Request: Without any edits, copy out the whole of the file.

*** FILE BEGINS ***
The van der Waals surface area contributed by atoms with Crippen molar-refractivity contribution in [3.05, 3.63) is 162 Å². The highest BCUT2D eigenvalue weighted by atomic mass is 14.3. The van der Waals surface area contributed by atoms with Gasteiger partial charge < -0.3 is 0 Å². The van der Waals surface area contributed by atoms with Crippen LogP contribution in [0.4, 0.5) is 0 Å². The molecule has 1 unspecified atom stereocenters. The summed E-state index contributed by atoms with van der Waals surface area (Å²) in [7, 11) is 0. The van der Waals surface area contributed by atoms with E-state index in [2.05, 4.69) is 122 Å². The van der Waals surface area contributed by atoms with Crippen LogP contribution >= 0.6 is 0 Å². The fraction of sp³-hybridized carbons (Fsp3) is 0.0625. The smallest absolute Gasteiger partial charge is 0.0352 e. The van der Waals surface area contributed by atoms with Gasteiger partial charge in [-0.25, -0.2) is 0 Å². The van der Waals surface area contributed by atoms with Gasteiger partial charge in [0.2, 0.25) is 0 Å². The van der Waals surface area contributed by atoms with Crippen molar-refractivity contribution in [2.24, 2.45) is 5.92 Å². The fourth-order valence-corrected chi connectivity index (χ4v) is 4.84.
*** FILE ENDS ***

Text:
The van der Waals surface area contributed by atoms with Crippen molar-refractivity contribution in [3.05, 3.63) is 162 Å². The highest BCUT2D eigenvalue weighted by atomic mass is 14.3. The van der Waals surface area contributed by atoms with Gasteiger partial charge < -0.3 is 0 Å². The van der Waals surface area contributed by atoms with Crippen LogP contribution in [0.4, 0.5) is 0 Å². The molecule has 1 unspecified atom stereocenters. The summed E-state index contributed by atoms with van der Waals surface area (Å²) in [7, 11) is 0. The van der Waals surface area contributed by atoms with E-state index in [2.05, 4.69) is 122 Å². The van der Waals surface area contributed by atoms with Crippen LogP contribution >= 0.6 is 0 Å². The fraction of sp³-hybridized carbons (Fsp3) is 0.0625. The smallest absolute Gasteiger partial charge is 0.0352 e. The van der Waals surface area contributed by atoms with Gasteiger partial charge in [-0.25, -0.2) is 0 Å². The van der Waals surface area contributed by atoms with Gasteiger partial charge in [0.2, 0.25) is 0 Å². The van der Waals surface area contributed by atoms with Crippen molar-refractivity contribution in [2.24, 2.45) is 5.92 Å². The fourth-order valence-corrected chi connectivity index (χ4v) is 4.84.